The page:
The 188-page report – which draws on several different surveys and other research – puts Germans in the middle of the pack in Europe, with a German university survey showing more latent anti-Semitism in countries such as Poland, Hungary and Portugal, and less in Italy, Britain, the Netherlands and France.
The study released Monday said the surveys show that about one-fifth of Germans agree with anti-Semitic statements, such as "Jews have too much power in business."
The study also showed that 90% of anti-Semitic crimes are committed by right-wing extremists, who number about 26,000 according to official estimates.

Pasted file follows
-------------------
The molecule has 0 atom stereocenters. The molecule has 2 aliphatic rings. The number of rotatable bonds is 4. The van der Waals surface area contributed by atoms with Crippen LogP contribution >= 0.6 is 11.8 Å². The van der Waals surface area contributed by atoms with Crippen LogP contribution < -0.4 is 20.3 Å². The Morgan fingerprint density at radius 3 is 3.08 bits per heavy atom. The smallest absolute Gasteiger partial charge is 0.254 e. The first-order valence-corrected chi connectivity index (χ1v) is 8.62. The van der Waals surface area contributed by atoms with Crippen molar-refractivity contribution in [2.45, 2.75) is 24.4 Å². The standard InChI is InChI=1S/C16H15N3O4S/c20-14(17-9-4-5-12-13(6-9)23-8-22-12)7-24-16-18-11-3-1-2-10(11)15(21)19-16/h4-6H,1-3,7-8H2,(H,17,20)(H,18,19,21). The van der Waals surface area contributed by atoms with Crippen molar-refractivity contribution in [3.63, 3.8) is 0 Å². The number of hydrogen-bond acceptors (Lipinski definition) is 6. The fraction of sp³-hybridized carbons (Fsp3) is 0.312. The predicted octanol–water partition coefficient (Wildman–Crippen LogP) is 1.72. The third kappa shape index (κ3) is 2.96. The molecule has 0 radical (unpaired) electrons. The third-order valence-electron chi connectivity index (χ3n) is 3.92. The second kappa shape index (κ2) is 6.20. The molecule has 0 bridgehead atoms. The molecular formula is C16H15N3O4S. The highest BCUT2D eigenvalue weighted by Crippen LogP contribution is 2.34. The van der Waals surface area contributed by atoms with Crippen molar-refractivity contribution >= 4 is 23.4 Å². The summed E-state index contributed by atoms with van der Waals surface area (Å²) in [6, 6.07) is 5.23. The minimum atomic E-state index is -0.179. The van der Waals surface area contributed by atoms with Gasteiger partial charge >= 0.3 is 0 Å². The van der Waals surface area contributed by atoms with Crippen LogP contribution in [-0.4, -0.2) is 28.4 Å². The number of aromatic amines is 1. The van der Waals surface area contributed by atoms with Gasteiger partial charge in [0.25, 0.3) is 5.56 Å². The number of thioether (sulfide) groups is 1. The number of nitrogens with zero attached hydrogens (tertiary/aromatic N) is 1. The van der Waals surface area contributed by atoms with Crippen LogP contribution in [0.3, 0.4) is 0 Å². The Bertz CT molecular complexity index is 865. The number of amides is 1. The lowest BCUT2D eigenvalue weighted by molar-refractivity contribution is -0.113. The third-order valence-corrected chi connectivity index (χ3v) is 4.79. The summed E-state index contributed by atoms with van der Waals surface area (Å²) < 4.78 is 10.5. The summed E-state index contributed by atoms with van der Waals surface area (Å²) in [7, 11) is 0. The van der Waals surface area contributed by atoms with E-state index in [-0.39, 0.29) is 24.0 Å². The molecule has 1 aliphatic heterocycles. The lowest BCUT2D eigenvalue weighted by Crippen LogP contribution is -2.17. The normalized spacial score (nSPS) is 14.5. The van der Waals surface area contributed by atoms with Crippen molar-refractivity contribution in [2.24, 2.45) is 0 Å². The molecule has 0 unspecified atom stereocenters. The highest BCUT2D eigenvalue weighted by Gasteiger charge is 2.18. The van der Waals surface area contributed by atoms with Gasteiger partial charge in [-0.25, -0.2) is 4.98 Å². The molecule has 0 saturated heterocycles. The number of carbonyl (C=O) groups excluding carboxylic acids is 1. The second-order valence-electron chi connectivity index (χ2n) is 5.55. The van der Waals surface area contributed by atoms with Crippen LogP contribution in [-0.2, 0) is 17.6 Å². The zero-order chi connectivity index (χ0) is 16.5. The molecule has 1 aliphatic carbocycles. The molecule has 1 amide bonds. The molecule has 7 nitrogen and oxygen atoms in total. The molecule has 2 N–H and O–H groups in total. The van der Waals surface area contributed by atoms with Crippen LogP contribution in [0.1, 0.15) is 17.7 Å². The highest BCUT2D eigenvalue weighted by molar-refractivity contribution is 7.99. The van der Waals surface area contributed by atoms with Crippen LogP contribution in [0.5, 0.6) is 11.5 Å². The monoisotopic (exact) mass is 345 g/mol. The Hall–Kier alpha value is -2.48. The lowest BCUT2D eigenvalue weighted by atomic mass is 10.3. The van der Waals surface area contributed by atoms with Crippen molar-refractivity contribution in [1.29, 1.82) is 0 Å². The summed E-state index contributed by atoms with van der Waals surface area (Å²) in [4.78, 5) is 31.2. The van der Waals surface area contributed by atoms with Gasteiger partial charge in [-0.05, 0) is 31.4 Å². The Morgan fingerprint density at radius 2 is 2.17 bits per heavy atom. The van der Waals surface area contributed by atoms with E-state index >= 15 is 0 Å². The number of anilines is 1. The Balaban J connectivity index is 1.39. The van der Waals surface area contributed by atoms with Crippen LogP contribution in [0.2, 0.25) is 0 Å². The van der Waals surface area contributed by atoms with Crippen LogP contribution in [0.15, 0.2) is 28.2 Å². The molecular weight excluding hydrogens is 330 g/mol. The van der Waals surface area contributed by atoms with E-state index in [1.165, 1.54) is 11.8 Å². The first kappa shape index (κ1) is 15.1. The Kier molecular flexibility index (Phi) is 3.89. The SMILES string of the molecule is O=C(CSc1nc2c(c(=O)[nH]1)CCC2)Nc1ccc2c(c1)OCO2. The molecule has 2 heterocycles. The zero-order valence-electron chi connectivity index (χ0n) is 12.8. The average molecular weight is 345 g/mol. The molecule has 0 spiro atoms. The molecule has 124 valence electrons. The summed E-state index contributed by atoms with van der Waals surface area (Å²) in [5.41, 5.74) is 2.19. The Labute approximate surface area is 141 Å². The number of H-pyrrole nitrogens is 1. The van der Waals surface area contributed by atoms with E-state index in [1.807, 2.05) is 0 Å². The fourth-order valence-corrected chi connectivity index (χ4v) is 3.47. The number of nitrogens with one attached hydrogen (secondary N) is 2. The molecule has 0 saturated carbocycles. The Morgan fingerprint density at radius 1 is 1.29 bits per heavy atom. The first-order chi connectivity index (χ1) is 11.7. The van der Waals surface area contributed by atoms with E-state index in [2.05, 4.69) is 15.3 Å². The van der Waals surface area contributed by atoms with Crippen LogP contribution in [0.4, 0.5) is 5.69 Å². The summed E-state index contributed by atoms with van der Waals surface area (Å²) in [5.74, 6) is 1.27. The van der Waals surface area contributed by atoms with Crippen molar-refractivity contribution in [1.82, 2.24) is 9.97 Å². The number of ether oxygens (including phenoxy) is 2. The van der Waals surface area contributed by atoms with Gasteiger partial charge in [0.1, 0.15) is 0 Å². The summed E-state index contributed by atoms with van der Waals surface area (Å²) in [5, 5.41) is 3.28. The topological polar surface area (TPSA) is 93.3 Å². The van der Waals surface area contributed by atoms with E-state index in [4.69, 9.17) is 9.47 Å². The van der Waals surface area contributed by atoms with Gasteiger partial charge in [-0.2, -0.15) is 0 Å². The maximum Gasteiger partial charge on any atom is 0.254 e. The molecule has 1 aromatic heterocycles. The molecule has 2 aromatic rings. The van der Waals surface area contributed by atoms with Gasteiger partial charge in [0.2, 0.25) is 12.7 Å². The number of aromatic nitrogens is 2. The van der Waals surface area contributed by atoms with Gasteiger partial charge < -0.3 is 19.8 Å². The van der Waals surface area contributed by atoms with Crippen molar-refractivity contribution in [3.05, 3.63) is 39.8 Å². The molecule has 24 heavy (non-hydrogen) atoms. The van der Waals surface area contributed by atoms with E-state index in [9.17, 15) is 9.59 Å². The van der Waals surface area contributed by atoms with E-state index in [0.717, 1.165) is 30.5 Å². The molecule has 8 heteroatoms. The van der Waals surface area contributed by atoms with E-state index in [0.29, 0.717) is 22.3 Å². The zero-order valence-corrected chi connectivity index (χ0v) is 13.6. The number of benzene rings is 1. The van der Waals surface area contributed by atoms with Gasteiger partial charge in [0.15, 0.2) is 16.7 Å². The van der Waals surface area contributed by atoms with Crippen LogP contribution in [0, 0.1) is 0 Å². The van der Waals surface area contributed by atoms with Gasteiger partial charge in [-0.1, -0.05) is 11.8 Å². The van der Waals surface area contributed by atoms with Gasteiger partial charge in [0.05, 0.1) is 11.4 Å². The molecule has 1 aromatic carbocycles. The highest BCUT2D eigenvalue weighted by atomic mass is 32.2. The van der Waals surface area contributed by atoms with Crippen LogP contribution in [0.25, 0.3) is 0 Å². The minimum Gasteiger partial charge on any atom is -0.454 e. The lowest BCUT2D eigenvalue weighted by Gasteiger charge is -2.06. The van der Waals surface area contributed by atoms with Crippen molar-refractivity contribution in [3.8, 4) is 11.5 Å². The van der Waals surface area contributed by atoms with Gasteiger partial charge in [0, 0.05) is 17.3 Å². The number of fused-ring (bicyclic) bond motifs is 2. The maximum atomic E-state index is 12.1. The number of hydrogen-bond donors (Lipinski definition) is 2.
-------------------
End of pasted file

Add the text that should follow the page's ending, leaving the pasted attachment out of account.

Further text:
It recommends better coordination of local, state and federal strategies to combat anti-Semitism.
The report makes reference to "a wider acceptance in mainstream society of day-to-day anti-Jewish tirades and actions".
“Anti-Semitism in our society is based on widespread prejudices, deeply rooted clichés and on sheer ignorance about Jews and Judaism," stated one of the report’s authors, Dr. Peter Longerich of the University of London, Holocaust Research Center.
The report cites the Internet as a contributing factor to the spread of anti-Semitic thought.
"With regard to modern forms of communication - we point to the Internet in particular - it is virtually impossible to prevent the spread of such thinking," Longerich continued.
Reprinted with permission from Shalom Life